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Vauxhall Zafira Tourer

Vauxhall: we do NOT cheat emissions tests

Vauxhall Zafira TourerVauxhall has issued a strongly-worded statement insisting its cars do not have any emission test detection devices – despite the suggestion by BBC’s Panorama that they do.

Such ‘defeat device’ software as used by Volkswagen has been proven to detect test conditions and alter engine settings to produce fewer harmful NOx emissions than in real-world driving.

The Panorama test appeared to show a disparity between tailpipe emissions of a Vauxhall Zafira Tourer 1.6 diesel when strictly run under official test conditions and when a single parameter – the temperature of the engine – was changed.


Read more:

Volkswagen diesels ‘manipulate’ US emissions tests

Defeat device now detected in Porsche, Audi models

Volkswagen CO2 emissions now in question


The engine ‘outside’ test cycle conditions produced three times the amount of NOx as the test cycle-compliant engine. This could indicate the presence of software that detects a vehicle is undergoing an emissions test.

Not so, says Vauxhall. Its products “comply with all regulatory requirements, including the in-service emissions testing program, according to EU rules. These requirements are periodically audited by the approval authority.”

Vauxhall: Panorama used a poorly-performing car

So what caused the difference in emissions found by Panorama? Either a test that wasn’t correctly set up, insists Vauxhall, or a vehicle that was not performing correctly.

“Panorama has refused to share information on the technical accuracy of the test prior to the broadcast.”

This lack of information is why Vauxhall believes the car was not performing as it should: when Panorama conducted the emissions test strictly by the book, NOx emissions were still twice as high as legislation permits.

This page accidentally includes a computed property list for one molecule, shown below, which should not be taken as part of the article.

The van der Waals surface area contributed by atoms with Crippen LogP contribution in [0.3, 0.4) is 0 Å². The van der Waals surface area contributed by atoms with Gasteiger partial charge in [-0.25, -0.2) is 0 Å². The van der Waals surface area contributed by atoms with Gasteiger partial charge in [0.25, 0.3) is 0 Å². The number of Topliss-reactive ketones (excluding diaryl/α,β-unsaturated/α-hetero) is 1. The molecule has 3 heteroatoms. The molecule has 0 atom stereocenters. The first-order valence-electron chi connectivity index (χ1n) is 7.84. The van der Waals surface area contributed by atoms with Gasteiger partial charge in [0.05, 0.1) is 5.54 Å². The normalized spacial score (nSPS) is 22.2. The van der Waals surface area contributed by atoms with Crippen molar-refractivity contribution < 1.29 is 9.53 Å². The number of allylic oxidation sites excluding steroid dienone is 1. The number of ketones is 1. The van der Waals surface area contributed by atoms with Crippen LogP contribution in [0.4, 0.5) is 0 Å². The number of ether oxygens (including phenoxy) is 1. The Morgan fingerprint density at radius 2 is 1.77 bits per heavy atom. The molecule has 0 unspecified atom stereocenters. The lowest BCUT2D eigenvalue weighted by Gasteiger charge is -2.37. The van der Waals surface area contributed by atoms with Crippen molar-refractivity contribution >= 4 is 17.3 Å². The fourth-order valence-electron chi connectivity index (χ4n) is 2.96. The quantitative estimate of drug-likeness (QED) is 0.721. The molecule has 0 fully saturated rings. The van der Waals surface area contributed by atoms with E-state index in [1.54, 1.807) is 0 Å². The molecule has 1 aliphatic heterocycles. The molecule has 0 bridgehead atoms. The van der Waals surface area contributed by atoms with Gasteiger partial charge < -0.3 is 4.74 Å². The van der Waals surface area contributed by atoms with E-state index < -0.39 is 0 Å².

Panorama also ran the Zafira Tourer through a regular real-world procedure, and found that NOx emissions went “off the scale” of the testing equipment.

A test engineer at the Czech Republic lab used by Panorama said that although emissions will increase in real-world driving, it should be by ‘tens of percent’.

“There is no reason for the emissions to be three times, five times, ten times higher.” Vauxhall did not respond to this observation in its statement.

Volkswagen logo

Volkswagen reveals list of 430,000 new cars with 'implausible' CO2 figures

Volkswagen logoVolkswagen Group has worked out which new 2016 model year cars may have false CO2 emissions and MPG fuel economy figures – and has now published a list (see below) detailing them all.

Models affected include the latest Audi A1, SEAT Ibiza, SEAT Leon, Skoda Fabia,  Skoda Octavia, Skoda Superb, VW Polo, VW Golf, VW Tiguan, VW Passat and numerous others.

While it’s mainly TDI engines that are under scrutiny – the 1.4 TDI, 1.6 TDI and 2.0 TDI – petrol engines are also on the list.

It’s turbo TSI petrol engines that have questionable CO2 and mpg figures: units include the 1.0 TSI, 1.4 TSI and 1.8 TSI.

The 430,000 2016 model year cars affected will now be reassessed by the German Federal Vehicle and Transport Authority (KBA): new CO2 and fuel economy figures will be determined and published “without delay” by Volkswagen.

What about older VW, Audi, SEAT and Skoda models?